As it’s National Library Week, I’ve been thinking a great deal about the things that unite us. Library education is meant to launch all of us into successful careers in the information world, and to provide a foundation upon which we can build.
Certainly, we are not rubber-stamped automata with identical skill sets. Our interests and electives can and do vary a great deal from student to student, from librarian to librarian. Still, something I have noticed in conversations with librarians and library students is a lack of common readings. We do not seem to have a central “canon,” as such, and while our field may be constantly influenced by related disciplines, librarianship has a long history of thought that we could all benefit by reading. Rather than make up an “authoritative list” on my own, though, I wanted to bring in as many perspectives as possible. I hope that this post will prompt a conversation, and later perhaps prompt action as curricula are redesigned throughout the country.
Three nominations, to get you started:
What Is a Document? & Information as Thing, both by Michael Buckland.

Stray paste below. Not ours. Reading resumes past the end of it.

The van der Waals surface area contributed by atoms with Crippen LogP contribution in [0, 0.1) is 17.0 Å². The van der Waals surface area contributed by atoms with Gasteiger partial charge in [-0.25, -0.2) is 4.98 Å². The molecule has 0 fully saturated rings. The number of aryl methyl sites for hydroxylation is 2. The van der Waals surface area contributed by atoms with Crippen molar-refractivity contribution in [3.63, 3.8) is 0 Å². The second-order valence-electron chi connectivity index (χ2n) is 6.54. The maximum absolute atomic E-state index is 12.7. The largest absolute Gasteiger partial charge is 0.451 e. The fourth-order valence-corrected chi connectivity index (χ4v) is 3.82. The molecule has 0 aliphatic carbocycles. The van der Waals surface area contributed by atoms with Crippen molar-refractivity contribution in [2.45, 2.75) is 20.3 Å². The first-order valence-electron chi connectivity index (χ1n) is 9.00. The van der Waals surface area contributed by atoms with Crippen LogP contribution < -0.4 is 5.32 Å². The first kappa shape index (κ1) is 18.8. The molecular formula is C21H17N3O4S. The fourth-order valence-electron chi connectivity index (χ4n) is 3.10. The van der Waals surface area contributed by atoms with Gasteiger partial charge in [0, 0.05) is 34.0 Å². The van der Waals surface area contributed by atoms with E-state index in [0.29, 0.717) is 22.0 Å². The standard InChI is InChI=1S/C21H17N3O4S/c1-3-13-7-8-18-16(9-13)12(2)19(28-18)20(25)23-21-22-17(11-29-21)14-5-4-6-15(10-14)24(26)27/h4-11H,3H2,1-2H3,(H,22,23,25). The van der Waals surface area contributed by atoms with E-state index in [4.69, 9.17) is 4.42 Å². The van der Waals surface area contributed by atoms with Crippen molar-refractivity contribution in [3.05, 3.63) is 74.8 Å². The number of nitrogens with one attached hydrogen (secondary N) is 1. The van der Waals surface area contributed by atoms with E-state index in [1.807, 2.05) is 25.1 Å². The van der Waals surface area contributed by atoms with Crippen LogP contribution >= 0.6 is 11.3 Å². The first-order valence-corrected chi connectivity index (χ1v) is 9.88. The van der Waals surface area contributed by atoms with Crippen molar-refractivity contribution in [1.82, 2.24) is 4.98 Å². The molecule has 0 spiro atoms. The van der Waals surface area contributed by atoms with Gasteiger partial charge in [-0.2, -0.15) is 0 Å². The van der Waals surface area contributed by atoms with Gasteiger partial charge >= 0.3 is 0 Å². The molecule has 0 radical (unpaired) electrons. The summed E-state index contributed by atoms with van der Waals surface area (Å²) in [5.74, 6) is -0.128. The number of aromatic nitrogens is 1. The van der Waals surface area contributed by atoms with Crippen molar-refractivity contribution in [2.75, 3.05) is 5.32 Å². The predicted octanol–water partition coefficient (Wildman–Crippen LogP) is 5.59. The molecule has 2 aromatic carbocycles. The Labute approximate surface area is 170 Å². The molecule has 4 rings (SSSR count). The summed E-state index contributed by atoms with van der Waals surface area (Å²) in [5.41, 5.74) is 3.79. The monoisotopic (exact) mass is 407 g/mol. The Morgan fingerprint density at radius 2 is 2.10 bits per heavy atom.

I’ve heard a number of times that graduate school is about changing a worldview. These eye-opening essays by Buckland contributed a great deal to my own worldview-changing, and they were also some of the most-recommended texts when I was starting library school.
As We May Think, by Vannevar Bush
This article is from 1945, and it lays the groundwork for a great deal of thinking about the way information retrieval may work in the future. It’s been cited as one of the influences in the design of the internet, and is worth a read to provide some historical information-science perspective.
A Relational Model of Data for Large Shared Data Banks, by E.F. Codd
The paper that founded the school of thought on relational databases. While the math may be overly-detailed, skimming it is certainly worth your time if you work with the digital side of information.
So here is your assignment: What, in your readings, in your classwork and research, should be read by everyone looking to become a librarian? What should we share? Sound off in the comments!